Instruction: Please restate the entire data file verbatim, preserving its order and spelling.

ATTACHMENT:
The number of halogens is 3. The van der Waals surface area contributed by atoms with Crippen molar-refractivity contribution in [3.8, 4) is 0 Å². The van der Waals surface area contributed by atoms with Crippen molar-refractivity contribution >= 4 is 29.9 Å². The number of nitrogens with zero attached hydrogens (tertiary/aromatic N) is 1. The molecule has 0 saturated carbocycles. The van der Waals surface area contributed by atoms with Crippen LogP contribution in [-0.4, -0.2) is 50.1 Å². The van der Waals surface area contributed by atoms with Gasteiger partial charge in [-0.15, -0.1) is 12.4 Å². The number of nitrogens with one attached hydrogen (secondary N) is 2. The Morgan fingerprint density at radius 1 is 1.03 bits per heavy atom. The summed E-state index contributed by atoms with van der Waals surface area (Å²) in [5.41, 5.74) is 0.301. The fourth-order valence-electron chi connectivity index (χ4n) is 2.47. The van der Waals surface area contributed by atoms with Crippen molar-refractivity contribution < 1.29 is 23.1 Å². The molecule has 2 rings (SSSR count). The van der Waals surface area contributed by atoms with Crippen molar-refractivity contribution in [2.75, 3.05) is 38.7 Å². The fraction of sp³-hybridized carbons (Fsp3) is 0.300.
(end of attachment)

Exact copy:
The number of halogens is 3. The van der Waals surface area contributed by atoms with Crippen molar-refractivity contribution in [3.8, 4) is 0 Å². The van der Waals surface area contributed by atoms with Crippen molar-refractivity contribution >= 4 is 29.9 Å². The number of nitrogens with zero attached hydrogens (tertiary/aromatic N) is 1. The molecule has 0 saturated carbocycles. The van der Waals surface area contributed by atoms with Crippen LogP contribution in [-0.4, -0.2) is 50.1 Å². The van der Waals surface area contributed by atoms with Gasteiger partial charge in [-0.15, -0.1) is 12.4 Å². The number of nitrogens with one attached hydrogen (secondary N) is 2. The Morgan fingerprint density at radius 1 is 1.03 bits per heavy atom. The summed E-state index contributed by atoms with van der Waals surface area (Å²) in [5.41, 5.74) is 0.301. The fourth-order valence-electron chi connectivity index (χ4n) is 2.47. The van der Waals surface area contributed by atoms with Crippen molar-refractivity contribution < 1.29 is 23.1 Å². The molecule has 2 rings (SSSR count). The van der Waals surface area contributed by atoms with Crippen molar-refractivity contribution in [2.75, 3.05) is 38.7 Å². The fraction of sp³-hybridized carbons (Fsp3) is 0.300.